Tuesday, 15 September 2015

LET ME TAKE A 3D SELFIE: SKANECT AND SOCIAL MUSEOLOGY

TECHNOLOGY TUESDAYS

BY: ORVIS STARKWEATHER

Me being scanned using the Skanect software. Photo Credit: Roger Orvis

If you’d asked me a couple years back about who could create a 3D scan, I would have thought that only a handful of individuals or organizations could have afforded the technology. But last year I encountered Skanect, which since its release in January 2013 has allowed people use a XBox Kinect sensor to create 3D models. Since Skanect is free for non-commercial use and the sensors themselves retail for around $110 new with many cheaper used versions on the market, the technology is surprisingly economical. Additionally, the Toronto Public Library’s three Digital Innovation Hubs have 3D scanners, making the technology even more attainable to residents of the city.

Bust of a Female Deity captured by David Neff as part of the Met MakerBot Hackathon. Source.

Thingiverse is a platform where many models are shared mostly with the intention that they will be 3D printed. Many people within the community, however, attach personal stories to the objects and give background information on why they were made or scanned. These objects can exist side by side with art contained in galleries such as this Bust of a Female Deity from the Metropolitan Museum of Art.

I confess that my scan is technically not a selfie; I enlisted my mom’s help to capture my shape. But when dreaming up a title for this piece, I wanted to emphasize the role of the self in user generated scans. These scans are a way to document and connect to material culture across vast geographies. The ability of publics to share the stories invested in objects offers possibilities for fostering social museological approaches.

Screenshot of the finished 3D model of me. Photo Credit: Orvis Starkweather.

The elimination of gatekeepers allows different sorts of collections to be built. Digitized facsimiles allow items that are not museum collection quality to have a public life. Museums have traditionally been selective in which types of bodies are included in their content, but self-scanning expands who is allowed to be represented and how. Additionally, scattered content creation locations can disrupt notions of the superiority of the center over periphery regions.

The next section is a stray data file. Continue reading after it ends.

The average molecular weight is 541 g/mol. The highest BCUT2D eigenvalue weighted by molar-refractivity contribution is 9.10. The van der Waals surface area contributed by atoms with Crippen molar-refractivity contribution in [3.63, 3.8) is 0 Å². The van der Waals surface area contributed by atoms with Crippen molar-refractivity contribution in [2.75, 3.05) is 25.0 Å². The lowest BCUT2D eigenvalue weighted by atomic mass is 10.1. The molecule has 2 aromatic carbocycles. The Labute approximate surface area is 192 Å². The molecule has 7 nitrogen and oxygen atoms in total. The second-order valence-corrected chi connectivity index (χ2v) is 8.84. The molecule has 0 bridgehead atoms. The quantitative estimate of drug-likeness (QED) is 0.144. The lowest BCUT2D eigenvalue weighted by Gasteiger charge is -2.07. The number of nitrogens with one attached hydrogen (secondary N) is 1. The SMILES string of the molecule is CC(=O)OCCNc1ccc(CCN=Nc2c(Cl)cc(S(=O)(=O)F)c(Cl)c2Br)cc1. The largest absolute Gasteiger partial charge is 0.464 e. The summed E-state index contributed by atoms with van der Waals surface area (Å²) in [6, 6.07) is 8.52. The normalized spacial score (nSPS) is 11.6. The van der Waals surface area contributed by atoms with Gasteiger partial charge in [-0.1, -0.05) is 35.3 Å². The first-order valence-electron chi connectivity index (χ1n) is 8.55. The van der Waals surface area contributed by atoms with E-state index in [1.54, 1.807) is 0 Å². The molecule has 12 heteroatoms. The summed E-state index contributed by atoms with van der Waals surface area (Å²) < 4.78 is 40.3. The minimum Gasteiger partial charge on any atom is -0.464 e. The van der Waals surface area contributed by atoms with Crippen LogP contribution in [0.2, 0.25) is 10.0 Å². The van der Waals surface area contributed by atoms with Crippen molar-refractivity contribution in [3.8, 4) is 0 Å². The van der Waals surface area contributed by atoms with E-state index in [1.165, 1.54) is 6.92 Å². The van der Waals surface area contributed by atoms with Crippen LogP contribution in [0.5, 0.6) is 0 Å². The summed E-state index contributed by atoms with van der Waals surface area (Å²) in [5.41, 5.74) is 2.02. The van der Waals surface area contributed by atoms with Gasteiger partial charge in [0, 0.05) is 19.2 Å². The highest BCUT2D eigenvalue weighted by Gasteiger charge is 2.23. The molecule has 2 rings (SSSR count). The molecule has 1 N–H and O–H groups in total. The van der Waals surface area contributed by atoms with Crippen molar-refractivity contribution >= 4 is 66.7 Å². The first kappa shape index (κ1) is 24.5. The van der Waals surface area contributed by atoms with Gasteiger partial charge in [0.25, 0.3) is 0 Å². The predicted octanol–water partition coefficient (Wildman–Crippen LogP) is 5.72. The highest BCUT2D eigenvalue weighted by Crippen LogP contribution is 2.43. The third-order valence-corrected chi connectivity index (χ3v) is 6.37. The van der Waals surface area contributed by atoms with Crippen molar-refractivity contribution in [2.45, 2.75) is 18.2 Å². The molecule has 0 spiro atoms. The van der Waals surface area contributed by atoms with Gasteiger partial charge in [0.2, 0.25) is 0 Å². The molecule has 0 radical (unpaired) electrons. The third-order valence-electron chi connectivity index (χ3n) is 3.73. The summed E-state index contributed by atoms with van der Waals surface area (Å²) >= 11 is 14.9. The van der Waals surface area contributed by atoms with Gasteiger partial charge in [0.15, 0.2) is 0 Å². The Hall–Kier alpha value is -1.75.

When encountering an exhibition, I often ask myself “Who does this museum serve? Who is excluded? Where does the balance of power lie between the creators of an exhibition and the source communities represented?” While certainly not a panacea to such complex issues, self-generated 3-D scans are one tool out of many that can be used to chip away unequal systems. They also come with their own set of limitations which should be carefully considered and complicated. Technologies, even affordable ones, always establish boundaries over who can access them.

7 comments:

  1. If any of you ever want to try out full-body scanning on a rotating turntable that supports up to 300 lbs, you're all welcome to come by the Critical Making Lab's open lab hours on Friday mornings (~9:30ish to 11:30ish, next door in the Semaphore Research Cluster).
    http://semaphore.utoronto.ca/contact.php
    We've got lots of different scanning tools, and I'm always happy to give people an introduction...

    ReplyDelete
    Replies
    1. That sounds fantastic, thank you Gabby. I think Orvis and I will have to come for a visit very soon!

      Delete
    2. Gbby, thanks for passing along that great tip! As a first year master of museum candidate, I'm certainly still learning about all the great opportunities on campus. I can't wait to check out the Semaphore Research Cluster.

      Delete
  2. In terms of museums, it would be nice if they have 3d scans/digitization of their objects which you can order by request, and which can be then 3d printed on a smaller scale for a fee at the gift shop. I would love to have a plastic replica of my favorite armor or statue, or fossil readily available and taken right to my home. Also a good way for the museum to make money, for I believe obtaining a copy of your favorite artifact should be in demand. What's stopping them from making more replicas of that Indian deity, to be sold?

    ReplyDelete
    Replies
    1. That is a great point; made-to-order 3D prints could be quite lucrative for cultural institutions. Personally, I'm a bit generous in my timeline of when 3D printed items will make their way into gift shops. I suspect many institutions want time to evaluate the different delivery models and ensure a smooth transition. Some museums have made small parts of their collection available for free download. You could check out this Mashable article on 3D scans from the British Museum if you're interested: http://mashable.com/2014/10/31/british-museum-3d-printing-sketchfab/#Ub_2f.vim8kP.

      Delete
  3. Cool. I'll read this tomorrow.

    ReplyDelete
  4. Ha, some commenter say that Greece should get a printed copy of the Elgin Marbles. Imagine museums trading high-quality reproductions, which in the past had to be done with plaster copies.

    ReplyDelete